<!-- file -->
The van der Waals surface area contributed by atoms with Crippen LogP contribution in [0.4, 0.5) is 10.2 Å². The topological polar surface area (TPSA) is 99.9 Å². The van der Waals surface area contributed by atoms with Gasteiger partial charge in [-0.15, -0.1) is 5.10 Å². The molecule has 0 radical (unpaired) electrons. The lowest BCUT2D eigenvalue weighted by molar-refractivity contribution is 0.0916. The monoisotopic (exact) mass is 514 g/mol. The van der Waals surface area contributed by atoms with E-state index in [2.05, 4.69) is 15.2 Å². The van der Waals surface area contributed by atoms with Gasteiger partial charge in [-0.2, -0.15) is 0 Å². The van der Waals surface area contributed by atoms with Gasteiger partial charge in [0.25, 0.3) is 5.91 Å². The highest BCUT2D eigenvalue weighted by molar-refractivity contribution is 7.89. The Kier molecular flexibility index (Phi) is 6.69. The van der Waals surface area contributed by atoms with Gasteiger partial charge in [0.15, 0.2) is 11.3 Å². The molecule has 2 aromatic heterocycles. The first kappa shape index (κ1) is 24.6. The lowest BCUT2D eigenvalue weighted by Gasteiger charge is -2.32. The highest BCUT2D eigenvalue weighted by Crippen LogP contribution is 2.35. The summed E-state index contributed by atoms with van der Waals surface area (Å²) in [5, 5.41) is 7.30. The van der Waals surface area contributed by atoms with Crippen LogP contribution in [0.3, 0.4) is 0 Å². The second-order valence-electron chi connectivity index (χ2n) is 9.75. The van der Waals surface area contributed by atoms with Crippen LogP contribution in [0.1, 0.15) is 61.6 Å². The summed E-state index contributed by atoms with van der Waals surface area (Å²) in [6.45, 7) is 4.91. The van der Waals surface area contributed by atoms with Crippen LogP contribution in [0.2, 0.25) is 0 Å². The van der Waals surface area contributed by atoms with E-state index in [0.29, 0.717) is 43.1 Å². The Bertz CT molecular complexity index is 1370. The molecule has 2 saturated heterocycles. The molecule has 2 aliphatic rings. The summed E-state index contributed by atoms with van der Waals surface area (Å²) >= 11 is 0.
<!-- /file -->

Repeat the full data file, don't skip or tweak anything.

The van der Waals surface area contributed by atoms with Crippen LogP contribution in [0.4, 0.5) is 10.2 Å². The topological polar surface area (TPSA) is 99.9 Å². The van der Waals surface area contributed by atoms with Gasteiger partial charge in [-0.15, -0.1) is 5.10 Å². The molecule has 0 radical (unpaired) electrons. The lowest BCUT2D eigenvalue weighted by molar-refractivity contribution is 0.0916. The monoisotopic (exact) mass is 514 g/mol. The van der Waals surface area contributed by atoms with E-state index in [2.05, 4.69) is 15.2 Å². The van der Waals surface area contributed by atoms with Gasteiger partial charge in [-0.2, -0.15) is 0 Å². The van der Waals surface area contributed by atoms with Gasteiger partial charge in [0.25, 0.3) is 5.91 Å². The highest BCUT2D eigenvalue weighted by molar-refractivity contribution is 7.89. The Kier molecular flexibility index (Phi) is 6.69. The van der Waals surface area contributed by atoms with Gasteiger partial charge in [0.15, 0.2) is 11.3 Å². The molecule has 2 aromatic heterocycles. The first kappa shape index (κ1) is 24.6. The lowest BCUT2D eigenvalue weighted by Gasteiger charge is -2.32. The highest BCUT2D eigenvalue weighted by Crippen LogP contribution is 2.35. The summed E-state index contributed by atoms with van der Waals surface area (Å²) in [5, 5.41) is 7.30. The van der Waals surface area contributed by atoms with Crippen LogP contribution in [0.3, 0.4) is 0 Å². The second-order valence-electron chi connectivity index (χ2n) is 9.75. The van der Waals surface area contributed by atoms with Crippen LogP contribution in [0.1, 0.15) is 61.6 Å². The summed E-state index contributed by atoms with van der Waals surface area (Å²) in [6.45, 7) is 4.91. The van der Waals surface area contributed by atoms with Crippen LogP contribution in [0.2, 0.25) is 0 Å². The van der Waals surface area contributed by atoms with E-state index in [0.29, 0.717) is 43.1 Å². The Bertz CT molecular complexity index is 1370. The molecule has 2 saturated heterocycles. The molecule has 2 aliphatic rings. The summed E-state index contributed by atoms with van der Waals surface area (Å²) >= 11 is 0.